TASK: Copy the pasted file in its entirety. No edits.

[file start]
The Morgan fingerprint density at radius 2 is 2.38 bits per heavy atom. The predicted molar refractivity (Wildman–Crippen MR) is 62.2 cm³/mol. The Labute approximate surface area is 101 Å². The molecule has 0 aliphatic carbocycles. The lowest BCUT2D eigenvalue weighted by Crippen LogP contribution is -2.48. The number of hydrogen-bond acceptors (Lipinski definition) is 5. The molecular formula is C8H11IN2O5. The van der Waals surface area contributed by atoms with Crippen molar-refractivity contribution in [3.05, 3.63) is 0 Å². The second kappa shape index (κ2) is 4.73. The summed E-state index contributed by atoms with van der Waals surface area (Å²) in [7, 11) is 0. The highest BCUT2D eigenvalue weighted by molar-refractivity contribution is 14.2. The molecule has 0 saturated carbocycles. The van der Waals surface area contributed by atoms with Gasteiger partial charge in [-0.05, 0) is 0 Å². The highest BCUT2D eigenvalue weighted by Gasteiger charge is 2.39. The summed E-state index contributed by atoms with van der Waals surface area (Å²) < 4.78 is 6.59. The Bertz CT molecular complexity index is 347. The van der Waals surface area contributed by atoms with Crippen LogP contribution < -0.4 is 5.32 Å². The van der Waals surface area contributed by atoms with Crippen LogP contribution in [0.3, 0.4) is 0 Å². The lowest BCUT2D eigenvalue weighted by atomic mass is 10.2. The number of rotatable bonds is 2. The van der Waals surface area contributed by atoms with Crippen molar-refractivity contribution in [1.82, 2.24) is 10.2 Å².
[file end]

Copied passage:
The Morgan fingerprint density at radius 2 is 2.38 bits per heavy atom. The predicted molar refractivity (Wildman–Crippen MR) is 62.2 cm³/mol. The Labute approximate surface area is 101 Å². The molecule has 0 aliphatic carbocycles. The lowest BCUT2D eigenvalue weighted by Crippen LogP contribution is -2.48. The number of hydrogen-bond acceptors (Lipinski definition) is 5. The molecular formula is C8H11IN2O5. The van der Waals surface area contributed by atoms with Crippen molar-refractivity contribution in [3.05, 3.63) is 0 Å². The second kappa shape index (κ2) is 4.73. The summed E-state index contributed by atoms with van der Waals surface area (Å²) in [7, 11) is 0. The highest BCUT2D eigenvalue weighted by molar-refractivity contribution is 14.2. The molecule has 0 saturated carbocycles. The van der Waals surface area contributed by atoms with Gasteiger partial charge in [-0.05, 0) is 0 Å². The highest BCUT2D eigenvalue weighted by Gasteiger charge is 2.39. The summed E-state index contributed by atoms with van der Waals surface area (Å²) < 4.78 is 6.59. The Bertz CT molecular complexity index is 347. The van der Waals surface area contributed by atoms with Crippen LogP contribution < -0.4 is 5.32 Å². The van der Waals surface area contributed by atoms with Crippen LogP contribution in [0.3, 0.4) is 0 Å². The lowest BCUT2D eigenvalue weighted by atomic mass is 10.2. The number of rotatable bonds is 2. The van der Waals surface area contributed by atoms with Crippen molar-refractivity contribution in [1.82, 2.24) is 10.2 Å².